Greece’s Achilles heel
greek yogurt: Greek yogurt is a dairy classic that consistently boosts national sales. Credit: cyclonebill
Greece’s dairy market and industry has been struggling to deal with major inflation impacting the sector, with an annual year-on-year increase of 23.1% in March (2023) for dairy and eggs, with 25.2% in February, according to the Hellenic Statistical Authority (ELSTAT).
And while overall inflationary pressures are easing, however, with European Union (EU) statistical agency Eurostat noting that Greece’s general annual inflation rate fell from 7.3% in January 2023, to 6.5% in February (2023) and 4.6% in March, ELSTAT says food inflation is roaring ahead still, with an annual rate of 14.8% in February. A March report by the State Budget Office of the Greek Parliament admitted food was Greece’s inflation Achilles’ heel: “The problem is mainly found in food prices which, despite the relative de-escalation of the general inflation index, show a high rate.”
Meanwhile, Greek farmers and dairy producers are still struggle with rising energy, animal feed and packaging costs. The cost of animal feed, which represents 85% of livestock breeders costs, increased by 100% in 2022, compared to 2021, said Panagiotis Peveretos, president of the Hellenic Livestock Association. Greece’s conservative government, facing reelection, had been helping livestock producers and farmers cope by offering animal feed subsidies in January and March 2023. However, Christos Apostolopoulos, president of the Association of the Greek Milk and Dairy Products Industries (SEVGAP), and board member of the Federation of Hellenic Food Industries (SEVT), said the handouts were too small to make a real difference.
This has depressed demand as well as production. Based on the latest data from the Hellenic Agricultural Organisation (ELGO-Dimitra), the primary advisor to the ministry of rural development and food, in November 2022, a year-on-year decrease of 4.26% in quantities of cow’s milk and 5.4% in goat’s milk was recorded, even though producer prices had jumped. Giorgos Lechouritis, president of the General Federation of Consumers of Greece (INKA), noted that “cow milk can cost up to €2 per litre today, whilst the price for the same product in 2020 was €0.84 per litre.” The price of Feta cheese, the widely consumed traditional Greek white cheese, has also risen over the past two years: “It started from €7.10 per kg in 2021 and escalated to €12.50 per kilo in 2023,” Lechouritis added.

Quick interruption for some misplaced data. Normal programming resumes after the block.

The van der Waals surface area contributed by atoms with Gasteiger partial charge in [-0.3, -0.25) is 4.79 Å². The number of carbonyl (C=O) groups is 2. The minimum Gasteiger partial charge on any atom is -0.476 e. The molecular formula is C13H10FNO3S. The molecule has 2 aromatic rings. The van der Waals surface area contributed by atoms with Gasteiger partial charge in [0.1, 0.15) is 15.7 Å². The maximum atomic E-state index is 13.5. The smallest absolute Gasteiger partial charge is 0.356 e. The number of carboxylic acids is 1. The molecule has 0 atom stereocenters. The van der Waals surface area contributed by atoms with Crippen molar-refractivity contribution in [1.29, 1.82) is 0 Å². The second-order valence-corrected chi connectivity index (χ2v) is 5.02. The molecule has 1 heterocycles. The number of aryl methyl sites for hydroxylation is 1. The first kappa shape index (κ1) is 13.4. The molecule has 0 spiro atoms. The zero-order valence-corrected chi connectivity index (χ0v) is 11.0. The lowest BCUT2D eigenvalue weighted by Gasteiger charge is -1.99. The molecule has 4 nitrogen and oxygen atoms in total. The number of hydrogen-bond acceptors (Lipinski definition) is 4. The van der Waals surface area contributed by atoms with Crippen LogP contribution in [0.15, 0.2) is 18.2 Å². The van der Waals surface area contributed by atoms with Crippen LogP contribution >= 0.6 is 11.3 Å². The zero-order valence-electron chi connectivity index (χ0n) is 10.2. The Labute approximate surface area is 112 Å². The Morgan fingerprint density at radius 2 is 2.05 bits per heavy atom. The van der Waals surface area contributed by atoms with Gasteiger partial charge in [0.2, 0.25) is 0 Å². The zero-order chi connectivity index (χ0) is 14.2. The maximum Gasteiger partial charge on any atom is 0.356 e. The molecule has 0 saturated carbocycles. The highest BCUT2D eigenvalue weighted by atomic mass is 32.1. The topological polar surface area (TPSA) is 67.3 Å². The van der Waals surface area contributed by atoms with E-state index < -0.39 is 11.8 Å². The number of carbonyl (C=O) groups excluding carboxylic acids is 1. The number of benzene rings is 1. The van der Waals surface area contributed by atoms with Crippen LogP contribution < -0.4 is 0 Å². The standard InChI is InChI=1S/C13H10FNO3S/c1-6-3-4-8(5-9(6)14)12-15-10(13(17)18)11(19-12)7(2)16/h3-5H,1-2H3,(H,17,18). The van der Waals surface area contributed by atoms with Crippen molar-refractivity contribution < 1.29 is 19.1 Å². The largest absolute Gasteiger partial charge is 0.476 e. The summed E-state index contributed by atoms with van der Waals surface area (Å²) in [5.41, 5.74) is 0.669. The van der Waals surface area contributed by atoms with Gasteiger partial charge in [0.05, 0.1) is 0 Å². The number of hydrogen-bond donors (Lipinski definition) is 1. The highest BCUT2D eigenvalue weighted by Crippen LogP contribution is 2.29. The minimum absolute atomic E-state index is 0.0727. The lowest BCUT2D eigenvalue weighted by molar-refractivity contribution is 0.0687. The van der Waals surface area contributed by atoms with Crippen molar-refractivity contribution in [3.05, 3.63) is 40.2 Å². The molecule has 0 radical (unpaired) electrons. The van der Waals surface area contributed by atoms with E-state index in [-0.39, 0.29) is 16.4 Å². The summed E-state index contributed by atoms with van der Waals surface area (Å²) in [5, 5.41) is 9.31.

More specifically, according to Peveretos, Feta cheese export sales bring €630 million per year into the country. “Each year we produce up to 140,000 tones, 90,000 of which are exported abroad. However, the consumption of Feta seems lower, he said, saying the reason was “some Greek businesses sell at higher prices in order to profit.”
It was a similar picture in other segments. According to IRI, a Greek market research company, yogurt sales by value increased by 5.2% in 2022, while sales volumes fell 6%. The overall price of yogurt in 2022 was €4.46 per kg in comparison with €3.99 in 2021. Milk sales rose 5.5% by value in 2022, with sales volumes down 6.4%, while the segment consolidated, with 10% fewer producers by the end of 2022, compared to 2021, said ELGO-Dimitra.
Looking ahead, after these two years of dairy price increases, some companies have started to drop the price of selected products. For example, Serres, northern Greece-based Kri Kri, one of the biggest companies in the sector, reduced its wholesale prices by 10% for fresh cow milk and traditional goat yogurt in mid-April. Commercial manager Giannis Kartsanis told DII a “de-escalation of the prices of raw materials is looming…and Kri Kri wants to return to consumers some of the mark-ups [charged] in the past.” Also, yogurt producer Olympus dropped its retail yogurt prices in March and April, with some Greek media reports citing cuts of 5% to 13%.